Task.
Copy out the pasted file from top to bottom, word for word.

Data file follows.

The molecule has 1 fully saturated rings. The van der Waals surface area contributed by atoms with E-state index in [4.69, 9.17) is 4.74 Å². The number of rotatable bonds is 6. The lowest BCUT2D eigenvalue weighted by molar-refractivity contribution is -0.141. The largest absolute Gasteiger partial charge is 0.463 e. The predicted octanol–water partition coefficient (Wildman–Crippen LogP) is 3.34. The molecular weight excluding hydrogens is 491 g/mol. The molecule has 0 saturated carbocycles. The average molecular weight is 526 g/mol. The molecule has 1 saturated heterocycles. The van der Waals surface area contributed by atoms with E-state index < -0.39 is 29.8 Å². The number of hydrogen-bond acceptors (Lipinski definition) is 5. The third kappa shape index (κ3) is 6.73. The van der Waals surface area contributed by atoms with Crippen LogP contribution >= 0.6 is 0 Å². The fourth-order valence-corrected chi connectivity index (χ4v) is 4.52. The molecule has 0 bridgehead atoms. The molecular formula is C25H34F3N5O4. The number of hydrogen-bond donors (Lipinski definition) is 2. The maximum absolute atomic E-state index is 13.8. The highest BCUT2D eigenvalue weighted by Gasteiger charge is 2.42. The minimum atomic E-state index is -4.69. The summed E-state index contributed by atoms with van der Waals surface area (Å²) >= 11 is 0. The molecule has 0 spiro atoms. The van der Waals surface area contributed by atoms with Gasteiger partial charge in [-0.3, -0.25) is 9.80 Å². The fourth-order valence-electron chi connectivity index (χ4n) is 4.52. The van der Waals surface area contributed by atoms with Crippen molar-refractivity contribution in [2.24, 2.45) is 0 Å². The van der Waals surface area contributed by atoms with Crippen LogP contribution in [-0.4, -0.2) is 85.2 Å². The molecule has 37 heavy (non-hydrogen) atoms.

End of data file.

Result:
The molecule has 1 fully saturated rings. The van der Waals surface area contributed by atoms with E-state index in [4.69, 9.17) is 4.74 Å². The number of rotatable bonds is 6. The lowest BCUT2D eigenvalue weighted by molar-refractivity contribution is -0.141. The largest absolute Gasteiger partial charge is 0.463 e. The predicted octanol–water partition coefficient (Wildman–Crippen LogP) is 3.34. The molecular weight excluding hydrogens is 491 g/mol. The molecule has 0 saturated carbocycles. The average molecular weight is 526 g/mol. The molecule has 1 saturated heterocycles. The van der Waals surface area contributed by atoms with E-state index < -0.39 is 29.8 Å². The number of hydrogen-bond acceptors (Lipinski definition) is 5. The third kappa shape index (κ3) is 6.73. The van der Waals surface area contributed by atoms with Crippen LogP contribution >= 0.6 is 0 Å². The fourth-order valence-corrected chi connectivity index (χ4v) is 4.52. The molecule has 0 bridgehead atoms. The molecular formula is C25H34F3N5O4. The number of hydrogen-bond donors (Lipinski definition) is 2. The maximum absolute atomic E-state index is 13.8. The highest BCUT2D eigenvalue weighted by Gasteiger charge is 2.42. The minimum atomic E-state index is -4.69. The summed E-state index contributed by atoms with van der Waals surface area (Å²) >= 11 is 0. The molecule has 0 spiro atoms. The van der Waals surface area contributed by atoms with Gasteiger partial charge in [-0.3, -0.25) is 9.80 Å². The fourth-order valence-electron chi connectivity index (χ4n) is 4.52. The van der Waals surface area contributed by atoms with Crippen molar-refractivity contribution in [2.24, 2.45) is 0 Å². The van der Waals surface area contributed by atoms with Crippen LogP contribution in [-0.4, -0.2) is 85.2 Å². The molecule has 37 heavy (non-hydrogen) atoms.